Jeff Koons: The meaning of it all

4 min reading time
Jeff Koons’ latest collaboration with BMW is THE 8 X JEFF KOONS, a hand-painted limited interpretation of a BMW M850i xDrive. The special edition BMW will debut in spring, but we met with Koons to discuss how and why this exclusive vehicle came into being. And as we soon learned: It’s about more than just the car.

12 November 2021

Jeff Koons (➜ Read also: Jeff Koons and the Art of Leadership) is no stranger to the wide world of BMW. In 2010, Koons decorated a BMW M3 GT2 with striking, colorful lines and visual hints at explosions. The car took the public by storm and even raced in the 24 Hours of Le Mans that same year.

The Koons BMW M3 GT2 is now part of the BMW Art Car collection (➜ Read also: The history of BMW Art Cars), placing the artist in the same category as fellow BMW Art Car creators like Andy Warhol, Alexander Calder, Roy Lichtenstein, and David Hockney, to name a few.

Now Koons is returning with THE 8 X JEFF KOONS, a special edition BMW M850i xDrive created entirely in his image. The masterfully decorated car has been meticulously hand stenciled during hundreds of hours of careful work by Koons and his team, and was revealed to visitors at this year’s Concorso d’Eleganza at Lake Como in Italy – a striking setting and every bit as exclusive and unique in the automotive world as the vehicle itself. Those not lucky enough to secure a ticket to the event will have to wait a bit to see the new car, as a full public reveal isn’t planned before spring next year.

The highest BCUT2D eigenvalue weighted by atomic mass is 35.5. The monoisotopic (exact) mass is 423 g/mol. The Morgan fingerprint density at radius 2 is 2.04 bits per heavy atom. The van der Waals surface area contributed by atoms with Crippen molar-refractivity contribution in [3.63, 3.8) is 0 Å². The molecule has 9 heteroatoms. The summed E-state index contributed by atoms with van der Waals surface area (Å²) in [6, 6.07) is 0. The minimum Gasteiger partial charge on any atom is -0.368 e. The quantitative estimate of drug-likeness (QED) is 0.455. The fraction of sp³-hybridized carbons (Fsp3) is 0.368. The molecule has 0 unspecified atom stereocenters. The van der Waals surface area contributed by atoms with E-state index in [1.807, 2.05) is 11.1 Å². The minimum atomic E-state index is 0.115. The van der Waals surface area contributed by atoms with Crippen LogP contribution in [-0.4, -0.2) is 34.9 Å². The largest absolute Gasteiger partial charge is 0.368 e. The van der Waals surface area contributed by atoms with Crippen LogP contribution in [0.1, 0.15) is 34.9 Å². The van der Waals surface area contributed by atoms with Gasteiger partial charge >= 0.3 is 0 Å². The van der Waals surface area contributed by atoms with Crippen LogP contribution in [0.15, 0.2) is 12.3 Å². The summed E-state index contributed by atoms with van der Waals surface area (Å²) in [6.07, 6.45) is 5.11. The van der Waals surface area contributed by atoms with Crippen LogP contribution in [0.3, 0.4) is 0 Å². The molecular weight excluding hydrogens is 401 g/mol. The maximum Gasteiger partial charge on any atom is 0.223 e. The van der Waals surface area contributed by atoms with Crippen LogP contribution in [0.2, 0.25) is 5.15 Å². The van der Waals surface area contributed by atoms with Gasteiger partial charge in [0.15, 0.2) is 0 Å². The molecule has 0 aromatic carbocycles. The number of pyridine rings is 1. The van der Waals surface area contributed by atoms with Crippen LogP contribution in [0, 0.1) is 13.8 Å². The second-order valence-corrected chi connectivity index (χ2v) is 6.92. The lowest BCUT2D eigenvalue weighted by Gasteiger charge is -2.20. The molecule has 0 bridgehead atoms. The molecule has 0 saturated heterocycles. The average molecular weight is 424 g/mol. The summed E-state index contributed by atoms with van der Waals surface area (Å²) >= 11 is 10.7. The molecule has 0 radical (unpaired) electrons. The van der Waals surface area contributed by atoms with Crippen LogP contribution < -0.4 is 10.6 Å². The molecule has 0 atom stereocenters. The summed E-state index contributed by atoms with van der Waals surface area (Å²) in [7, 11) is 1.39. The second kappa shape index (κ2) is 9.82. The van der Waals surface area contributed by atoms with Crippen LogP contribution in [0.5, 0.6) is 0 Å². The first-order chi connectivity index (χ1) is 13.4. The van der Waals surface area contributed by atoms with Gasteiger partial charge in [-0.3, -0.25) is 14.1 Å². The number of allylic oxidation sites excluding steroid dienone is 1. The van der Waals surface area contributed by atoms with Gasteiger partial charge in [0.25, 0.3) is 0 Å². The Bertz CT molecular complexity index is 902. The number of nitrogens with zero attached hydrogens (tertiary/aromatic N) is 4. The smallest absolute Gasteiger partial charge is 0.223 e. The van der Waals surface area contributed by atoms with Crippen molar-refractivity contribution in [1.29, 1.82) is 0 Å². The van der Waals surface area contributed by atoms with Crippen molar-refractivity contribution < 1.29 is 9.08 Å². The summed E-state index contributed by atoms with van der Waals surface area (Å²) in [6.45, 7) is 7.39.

This, however, won’t stop us from trying to understand just what was going through Koons’ mind as he undertook this task, and what potential he sees in it, both for those who will drive it and those will admire it from afar.

The meaning creates uniqueness

“This car has its own reason for being,” Koons says when asked about what makes it unique.

“Experience is what is desired in life, and this experience is the meaning and true value of this vehicle and what makes it desirable,” he continues. “Something becomes unique when it is able to communicate meaning to you, in a very particular way, and this car does that. Visually, it looks thrilling. But it is the meaning that you find within this car that makes it special. Whether you are the driver or a passenger, you get to experience the power of the vehicle. These are feelings and experiences.”

The tools we use

To create the BMW 8 X KOONS, the artist and his team of co-creators spent hundreds of hours designing and hand painting its exterior and crafting its bespoke interiors. In times when digital art is massively on the rise as a new frontier of artistic expression, one cannot help but wonder what the future holds for this type of work. In other words: What is the role of craftsmanship – traditionally viewed as a stamp of quality for collectors (➜ Read also: How to become an art collector) and artists alike – in a world where art is fast, digital, and increasingly created with clicks instead of pencils or molds?

“The tools we develop as human beings have always been designed to help us solve problems or communicate,” Koons says. “But the tools are not what is important. What matters is how these tools are used to create meaning and what their potential is. The creation of this car, for example, was entirely embedded in technology. But it is our biological reaction to its engineering and mechanical being that makes the difference. Technology itself is never the answer.”